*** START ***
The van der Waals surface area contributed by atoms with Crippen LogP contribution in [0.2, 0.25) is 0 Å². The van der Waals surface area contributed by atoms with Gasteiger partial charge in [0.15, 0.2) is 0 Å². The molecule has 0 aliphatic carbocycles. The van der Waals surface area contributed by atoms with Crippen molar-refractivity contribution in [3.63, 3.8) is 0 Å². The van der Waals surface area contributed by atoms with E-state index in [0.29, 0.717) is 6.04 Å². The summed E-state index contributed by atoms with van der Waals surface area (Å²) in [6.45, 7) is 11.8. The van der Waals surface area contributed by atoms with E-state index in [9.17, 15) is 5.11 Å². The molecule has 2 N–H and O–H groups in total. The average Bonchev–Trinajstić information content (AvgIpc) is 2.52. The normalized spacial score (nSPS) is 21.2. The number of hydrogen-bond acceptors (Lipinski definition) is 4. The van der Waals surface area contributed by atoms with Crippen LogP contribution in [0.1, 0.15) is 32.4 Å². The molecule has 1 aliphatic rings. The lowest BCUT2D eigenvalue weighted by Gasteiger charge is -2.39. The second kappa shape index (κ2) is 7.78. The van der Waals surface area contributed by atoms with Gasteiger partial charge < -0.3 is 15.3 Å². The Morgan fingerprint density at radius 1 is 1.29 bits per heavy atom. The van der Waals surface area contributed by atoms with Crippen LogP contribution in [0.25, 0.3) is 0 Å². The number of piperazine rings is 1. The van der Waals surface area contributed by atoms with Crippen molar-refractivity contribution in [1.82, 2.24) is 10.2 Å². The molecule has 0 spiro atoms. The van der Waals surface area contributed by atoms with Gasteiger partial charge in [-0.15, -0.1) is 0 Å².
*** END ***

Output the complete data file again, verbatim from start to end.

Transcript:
The van der Waals surface area contributed by atoms with Crippen LogP contribution in [0.2, 0.25) is 0 Å². The van der Waals surface area contributed by atoms with Gasteiger partial charge in [0.15, 0.2) is 0 Å². The molecule has 0 aliphatic carbocycles. The van der Waals surface area contributed by atoms with Crippen molar-refractivity contribution in [3.63, 3.8) is 0 Å². The van der Waals surface area contributed by atoms with E-state index in [0.29, 0.717) is 6.04 Å². The summed E-state index contributed by atoms with van der Waals surface area (Å²) in [6.45, 7) is 11.8. The van der Waals surface area contributed by atoms with E-state index in [9.17, 15) is 5.11 Å². The molecule has 2 N–H and O–H groups in total. The average Bonchev–Trinajstić information content (AvgIpc) is 2.52. The normalized spacial score (nSPS) is 21.2. The number of hydrogen-bond acceptors (Lipinski definition) is 4. The van der Waals surface area contributed by atoms with Crippen LogP contribution in [0.1, 0.15) is 32.4 Å². The molecule has 1 aliphatic rings. The lowest BCUT2D eigenvalue weighted by Gasteiger charge is -2.39. The second kappa shape index (κ2) is 7.78. The van der Waals surface area contributed by atoms with Gasteiger partial charge < -0.3 is 15.3 Å². The Morgan fingerprint density at radius 1 is 1.29 bits per heavy atom. The van der Waals surface area contributed by atoms with Crippen LogP contribution in [0.25, 0.3) is 0 Å². The number of piperazine rings is 1. The van der Waals surface area contributed by atoms with Crippen molar-refractivity contribution in [1.82, 2.24) is 10.2 Å². The molecule has 0 spiro atoms. The van der Waals surface area contributed by atoms with Gasteiger partial charge in [-0.15, -0.1) is 0 Å².